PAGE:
In many ways, what Knowing Me Knowing You with Alan Partridge (1994) did was nothing short of groundbreaking. While there was no mistaking that it was a comedy show, it was a perfect ‘exploitation’ of the conventional TV chat show format, which ironically felt and still feels more real than most other chat shows around. This was mostly due to its use of a genuine air of impulsiveness and unpredictability that is associated with live television broadcasting. For instance, in the first episode, Alan has to deal with anything from noisy fountains and horse excretion right down to a no show of the night’s top guest Roger Moore. Right from the start, it is clear that we are watching a disaster in the making as we follow a man on a path of self-destruction mostly due to his own ineptitude. Alan cannot control his childish arrogance and short attention span. As well as that, he has an overall lack of regard or respect for his guests, with whom he openly fights with and contends for the spotlight. All this results in a great mix of humour and pathos, which culminates at the end of the final episode when he literally shoots one of his guests by mistake.

By the end of the series, it was plain to see that Coogan and Iannucci had created a monster. Indeed, it was as if Coogan and Partridge were leading separate parallel lives. Coogan himself would appear as Partridge as a guest in other TV shows and even present awards as ceremonies as him. The chat show format was revived shortly for a Christmas special in 1995. Slightly longer than an average episode of the 1994 show, in this special it became clear that Alan’s chances of getting a second series were slim to none. Here, we witness his disastrous attempts to convince chief programmer of BBC Tony Heyers (David Schneider), whom he ends up punching in the face with a stuffed partridge at the end of the show. This was bad news for the Norwich man but good news for the audience who, two years later, would see him on their TV sets again.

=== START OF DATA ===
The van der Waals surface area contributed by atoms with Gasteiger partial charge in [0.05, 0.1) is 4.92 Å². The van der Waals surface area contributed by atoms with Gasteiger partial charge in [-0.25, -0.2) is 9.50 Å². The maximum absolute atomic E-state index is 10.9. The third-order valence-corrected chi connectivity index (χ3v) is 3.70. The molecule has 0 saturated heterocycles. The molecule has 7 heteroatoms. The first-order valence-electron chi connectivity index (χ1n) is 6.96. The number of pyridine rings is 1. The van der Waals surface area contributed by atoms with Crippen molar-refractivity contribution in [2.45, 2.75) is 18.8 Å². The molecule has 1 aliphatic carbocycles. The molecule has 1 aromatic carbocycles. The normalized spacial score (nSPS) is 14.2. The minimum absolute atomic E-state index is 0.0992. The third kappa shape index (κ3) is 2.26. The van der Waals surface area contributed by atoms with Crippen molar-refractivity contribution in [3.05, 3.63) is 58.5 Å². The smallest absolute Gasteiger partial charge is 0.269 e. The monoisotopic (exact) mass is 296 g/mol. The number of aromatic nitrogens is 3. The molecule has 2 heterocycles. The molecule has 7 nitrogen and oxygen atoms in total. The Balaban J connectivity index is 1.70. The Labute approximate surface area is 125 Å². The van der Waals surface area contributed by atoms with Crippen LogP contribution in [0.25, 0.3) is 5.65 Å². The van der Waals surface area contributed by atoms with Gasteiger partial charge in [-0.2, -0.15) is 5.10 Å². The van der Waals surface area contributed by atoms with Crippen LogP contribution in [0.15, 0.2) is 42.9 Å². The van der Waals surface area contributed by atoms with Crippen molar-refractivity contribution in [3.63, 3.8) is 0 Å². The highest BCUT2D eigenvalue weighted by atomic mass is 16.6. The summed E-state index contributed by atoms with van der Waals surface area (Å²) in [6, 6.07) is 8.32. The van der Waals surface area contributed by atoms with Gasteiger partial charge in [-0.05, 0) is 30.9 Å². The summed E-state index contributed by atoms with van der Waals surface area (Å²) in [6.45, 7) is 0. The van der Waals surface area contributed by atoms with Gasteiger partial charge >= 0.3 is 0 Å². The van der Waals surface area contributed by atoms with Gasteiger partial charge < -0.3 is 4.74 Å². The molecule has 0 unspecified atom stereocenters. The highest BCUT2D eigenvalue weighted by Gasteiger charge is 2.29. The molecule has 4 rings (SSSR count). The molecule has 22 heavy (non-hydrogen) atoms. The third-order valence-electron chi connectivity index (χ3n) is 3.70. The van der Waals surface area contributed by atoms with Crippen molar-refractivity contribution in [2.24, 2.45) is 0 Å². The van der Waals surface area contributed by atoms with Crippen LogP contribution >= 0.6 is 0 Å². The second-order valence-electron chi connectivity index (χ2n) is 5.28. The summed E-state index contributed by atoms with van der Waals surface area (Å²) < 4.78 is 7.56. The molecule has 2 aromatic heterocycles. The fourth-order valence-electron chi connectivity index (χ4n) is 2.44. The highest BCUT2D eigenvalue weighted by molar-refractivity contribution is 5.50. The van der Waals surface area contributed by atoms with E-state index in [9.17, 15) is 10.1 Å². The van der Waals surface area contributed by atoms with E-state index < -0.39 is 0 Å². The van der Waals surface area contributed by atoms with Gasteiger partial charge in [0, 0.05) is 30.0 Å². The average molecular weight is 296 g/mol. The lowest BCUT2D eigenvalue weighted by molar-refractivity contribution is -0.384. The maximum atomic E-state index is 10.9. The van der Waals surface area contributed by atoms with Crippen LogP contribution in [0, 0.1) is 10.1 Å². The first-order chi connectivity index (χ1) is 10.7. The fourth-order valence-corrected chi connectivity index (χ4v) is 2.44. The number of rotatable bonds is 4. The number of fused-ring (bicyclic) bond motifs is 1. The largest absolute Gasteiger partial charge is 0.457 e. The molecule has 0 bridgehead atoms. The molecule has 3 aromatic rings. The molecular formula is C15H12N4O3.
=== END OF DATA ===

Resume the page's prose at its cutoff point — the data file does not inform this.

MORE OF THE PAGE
This time, he would be the lead character of his very own sit-com. I’m Alan Partridge was a behind-the-scenes look at the titular character years after his talk show fiasco. We meet Alan at a difficult standstill stage of his life. Relegated to the graveyard shifts at Radio Norwich, divorced by his wife, who left him for a fitness instructor and living in a travel tavern, there seems to be no hope lying ahead for his career as a TV broadcaster. In other words, he leads and empty lonely life. The only support he gets comes from his hard-working assistant Lynn (Felicity Montagu). Alan, however, has little appreciation of her work and releases his frustration and anger on her by insulting her with every chance he gets. I’m Alan Partridge is hilarious car-crash comedy, picking up from British TV comedy classics such as Fawlty Towers and predating The Office, the Ricky Gervais show which would be even more brutal in its depiction of arrogance and delusion.

In the years that follows the 1997 series, Coogan did the right thing and concentrated on his own career, between stand-up comedy, TV work and even trying his luck at cinema with a vehicle, which he co-wrote; the underwhelming The Parole Officer (2001). The following year, however, was arguably the year in which Coogan finally achieved another level of credibility with his lead performance in Michael Winterbottom’s 24 Hour Party People (2002). Chronicling the rise and fall of Tony Wilson’s music career as founder of the revolutionary Manchester record label Factory records, the film was an invigorating biopic halfway between the comical and the art-house approach that was very successful at recreating the spirit of music scene in those days.